Why would this mighty God fix his thoughts on someone the likes of me? A sinner. So selfish. Not caring about Him or His kingdom. His enemy. And greater still ... how could He send His Son to die ... for me?  

Truly He is a wonderful God of matchless grace, and I worship Him today.

Do you know this wondrous God? If not, do you want to know Him? (Here's how.) The wonder and beauty of The Gospel Story* is this:
  • We were made for God's glory.
  • But our hearts are shattered by sin.
  • God made a way for us to be restored: the Good News!
  • In Christ, we are new creatures with eternal life - hope for the future.
I do hope you know Him.

* "The Gospel Story" resource from ReviveOurHearts.com


Wonder and Our Worship - Part 1

I believe when our wonder over God is revived, it will affect every area of our lives. A spiritual awakening to who God is and what He is doing cannot help but transform us.

One of the areas that will likely change is our worship. Our worship should not be reserved only for Holy Days (Easter and Christmas) or even "worship services" each weekend.

I want to echo the song of Revelation 15:3-4 in my everyday life. It is the song of Moses and the Lamb of God:

"Great and amazing are your deeds, O Lord God the Almighty! Just and true are your ways, O King of the nations! Who will not fear, O Lord, and glorify your name? For you alone are holy. All nations will come and worship you, for your righteous acts have been revealed."

As I mentioned in the last post, there is a connection between wonder--our amazement over God--and the fear of God. But there is also a connection between wonder and worship.

We can worship God as we wonder over His CHARACTER ... CHRIST'S COMING and the power of the CROSS (Philippians 2:7-8) ... the blessing of the COMFORTER (John 14:6; 15:26; 16:7) ... God's handiwork, His CREATION (Psalm 19:1; John 1:3; Colossians 1:16) ... the CHURCH, preserved by Christ Himself (Matthew 16:18) ... and more.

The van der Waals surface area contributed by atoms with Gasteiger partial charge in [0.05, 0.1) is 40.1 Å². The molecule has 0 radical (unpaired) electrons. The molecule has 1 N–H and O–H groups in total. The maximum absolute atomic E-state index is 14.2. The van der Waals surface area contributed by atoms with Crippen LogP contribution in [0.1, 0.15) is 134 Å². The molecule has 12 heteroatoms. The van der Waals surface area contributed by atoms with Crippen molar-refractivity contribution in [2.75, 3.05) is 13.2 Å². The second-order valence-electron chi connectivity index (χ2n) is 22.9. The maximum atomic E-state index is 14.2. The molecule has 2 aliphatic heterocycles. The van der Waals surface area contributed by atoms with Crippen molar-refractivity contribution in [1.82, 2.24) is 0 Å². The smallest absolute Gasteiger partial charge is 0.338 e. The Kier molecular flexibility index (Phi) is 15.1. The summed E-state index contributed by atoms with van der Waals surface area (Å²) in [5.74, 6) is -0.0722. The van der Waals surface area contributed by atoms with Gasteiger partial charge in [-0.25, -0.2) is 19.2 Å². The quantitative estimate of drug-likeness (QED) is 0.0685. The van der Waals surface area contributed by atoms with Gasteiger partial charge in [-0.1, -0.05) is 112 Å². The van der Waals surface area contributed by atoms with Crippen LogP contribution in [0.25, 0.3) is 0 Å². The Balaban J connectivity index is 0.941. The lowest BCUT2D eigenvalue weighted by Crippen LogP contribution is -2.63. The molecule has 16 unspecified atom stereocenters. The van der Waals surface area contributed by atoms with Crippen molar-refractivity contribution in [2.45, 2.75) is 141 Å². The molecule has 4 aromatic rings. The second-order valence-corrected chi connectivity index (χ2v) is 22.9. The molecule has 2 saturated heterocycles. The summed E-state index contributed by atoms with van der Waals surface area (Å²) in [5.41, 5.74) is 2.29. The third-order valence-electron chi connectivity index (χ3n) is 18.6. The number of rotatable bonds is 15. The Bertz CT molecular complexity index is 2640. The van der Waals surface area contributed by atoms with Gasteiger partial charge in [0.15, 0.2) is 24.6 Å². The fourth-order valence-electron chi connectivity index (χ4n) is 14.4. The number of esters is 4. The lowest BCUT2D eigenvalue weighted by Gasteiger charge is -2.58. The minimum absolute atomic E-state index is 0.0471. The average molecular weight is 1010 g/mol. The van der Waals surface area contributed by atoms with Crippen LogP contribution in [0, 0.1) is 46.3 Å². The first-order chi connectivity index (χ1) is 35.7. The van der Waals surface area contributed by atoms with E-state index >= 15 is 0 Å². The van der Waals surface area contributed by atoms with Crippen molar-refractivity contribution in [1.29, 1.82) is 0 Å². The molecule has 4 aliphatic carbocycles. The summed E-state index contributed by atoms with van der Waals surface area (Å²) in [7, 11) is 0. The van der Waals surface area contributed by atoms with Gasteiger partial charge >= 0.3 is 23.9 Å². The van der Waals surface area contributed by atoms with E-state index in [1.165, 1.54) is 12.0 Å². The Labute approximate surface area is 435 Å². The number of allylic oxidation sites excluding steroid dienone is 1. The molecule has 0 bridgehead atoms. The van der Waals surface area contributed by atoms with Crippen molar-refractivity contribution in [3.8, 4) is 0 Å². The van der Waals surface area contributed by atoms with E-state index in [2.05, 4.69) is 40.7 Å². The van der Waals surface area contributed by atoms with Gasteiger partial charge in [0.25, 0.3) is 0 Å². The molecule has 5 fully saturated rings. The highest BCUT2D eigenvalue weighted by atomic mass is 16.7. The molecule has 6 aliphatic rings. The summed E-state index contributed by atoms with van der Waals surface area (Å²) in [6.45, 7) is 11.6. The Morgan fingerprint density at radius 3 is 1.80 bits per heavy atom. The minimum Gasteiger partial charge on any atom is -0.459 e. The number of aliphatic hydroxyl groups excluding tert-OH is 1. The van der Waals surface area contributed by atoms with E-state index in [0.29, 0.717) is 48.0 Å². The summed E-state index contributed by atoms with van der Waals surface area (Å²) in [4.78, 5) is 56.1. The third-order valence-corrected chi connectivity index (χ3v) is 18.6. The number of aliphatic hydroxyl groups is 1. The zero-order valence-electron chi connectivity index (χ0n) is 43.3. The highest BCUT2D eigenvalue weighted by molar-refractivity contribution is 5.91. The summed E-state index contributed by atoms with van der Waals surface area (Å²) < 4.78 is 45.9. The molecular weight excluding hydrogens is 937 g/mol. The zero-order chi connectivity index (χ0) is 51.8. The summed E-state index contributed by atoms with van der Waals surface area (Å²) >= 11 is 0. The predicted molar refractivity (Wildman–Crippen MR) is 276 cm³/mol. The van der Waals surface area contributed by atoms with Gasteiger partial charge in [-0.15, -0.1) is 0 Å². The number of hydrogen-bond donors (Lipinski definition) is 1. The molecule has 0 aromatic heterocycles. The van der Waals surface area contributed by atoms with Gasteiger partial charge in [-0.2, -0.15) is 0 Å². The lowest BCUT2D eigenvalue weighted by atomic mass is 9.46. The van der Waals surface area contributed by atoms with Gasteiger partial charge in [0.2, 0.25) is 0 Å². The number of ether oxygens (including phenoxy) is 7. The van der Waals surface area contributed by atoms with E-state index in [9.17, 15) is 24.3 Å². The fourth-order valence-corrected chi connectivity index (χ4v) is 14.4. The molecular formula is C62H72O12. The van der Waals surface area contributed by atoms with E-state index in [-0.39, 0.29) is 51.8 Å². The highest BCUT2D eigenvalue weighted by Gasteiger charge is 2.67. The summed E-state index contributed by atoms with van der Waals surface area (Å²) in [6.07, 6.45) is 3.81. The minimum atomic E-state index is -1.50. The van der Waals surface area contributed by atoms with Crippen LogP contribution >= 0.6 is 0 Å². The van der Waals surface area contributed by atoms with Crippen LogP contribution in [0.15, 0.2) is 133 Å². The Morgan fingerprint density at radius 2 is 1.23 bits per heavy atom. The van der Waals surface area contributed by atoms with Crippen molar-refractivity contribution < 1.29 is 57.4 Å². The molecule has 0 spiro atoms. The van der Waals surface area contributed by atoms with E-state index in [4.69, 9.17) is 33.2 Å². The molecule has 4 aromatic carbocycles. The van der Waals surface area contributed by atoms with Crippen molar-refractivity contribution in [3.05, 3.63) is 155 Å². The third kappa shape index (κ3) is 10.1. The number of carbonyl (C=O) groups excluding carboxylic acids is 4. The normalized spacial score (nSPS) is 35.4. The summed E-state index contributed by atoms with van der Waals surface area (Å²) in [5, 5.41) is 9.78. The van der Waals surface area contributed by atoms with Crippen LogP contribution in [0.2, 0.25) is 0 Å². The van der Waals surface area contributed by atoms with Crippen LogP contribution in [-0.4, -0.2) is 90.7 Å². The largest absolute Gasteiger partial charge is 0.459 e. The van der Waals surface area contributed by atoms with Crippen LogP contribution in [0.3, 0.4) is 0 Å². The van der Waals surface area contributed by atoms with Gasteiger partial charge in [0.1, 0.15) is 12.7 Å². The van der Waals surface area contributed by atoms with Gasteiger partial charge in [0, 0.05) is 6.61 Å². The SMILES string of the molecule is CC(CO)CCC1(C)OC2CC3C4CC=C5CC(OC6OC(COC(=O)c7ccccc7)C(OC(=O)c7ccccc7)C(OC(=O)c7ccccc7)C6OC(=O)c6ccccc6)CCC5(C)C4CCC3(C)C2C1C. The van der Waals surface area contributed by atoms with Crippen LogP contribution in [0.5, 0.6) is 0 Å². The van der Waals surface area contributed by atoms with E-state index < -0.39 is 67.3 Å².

Author Sharon Jaynes writes about the "glory ache" she has to "experience God's presence and working" in her life, but laments that it's so hard to be still and know Him (Psalm 46:10a). "While the world prods, 'Don't just stand there, do something!,'" Sharon wrote, "God was telling me quite the opposite. 'Don't just do something, stand there.'"

Be still. Stand there. LINGER.

We have to linger in God's Word and in quiet times of prayer and meditation to sense the wonder of who He is. We have to fight for that joy. We have to stop our mad dashing from project to project and linger in God's creation, linger with godly friends, linger in awe of what God is doing.

Lingering is hard. Being still is hard. It is so counter to our nature. We always want to "do" for God, but it's more difficult to just sit and "be" with Him. 

Yes, wonder can unlock the intimacy we crave with the Lord, and motivate us. First to be still. And then to allow praise and worship to bubble up in our hearts.

It doesn't really matter what temperament or personality type we have. We all can grow in our wonder of God and learn to better express our awe and worship.

I think King David experienced this pattern of fearing God, focusing on His wonders, and then bursting forth in exuberant praise. In 1 Chronicles 16, David offered a prayer-song to be sung by Asaph and his brothers regularly before the Ark of the Covenant. This is an excerpt from verses 8-36:

"...  give praise to the Lord, proclaim his name; make known among the nations what he has done ... tell of all his wonderful acts. Glory in his holy name ... Look to the Lord and his strength; seek his face always. Remember the wonders he has done, his miracles ... great is the Lord and most worthy of praise ... all the gods of the nations are idols, but the Lord made the heavens. Splendor and majesty are before him; strength and joy are in his dwelling place ... Worship the Lord in the splendor of his holiness ... Praise be to the Lord ...."

The passage concludes, "... all the people said, 'Amen' and 'Praise the Lord.'"

Yes, Amen. Praise the Lord.

How does the wonder over God or His mighty works move you to worship today?

Graphic adapted: Image courtesy of David Castillo Dominici / FreeDigitalPhotos.net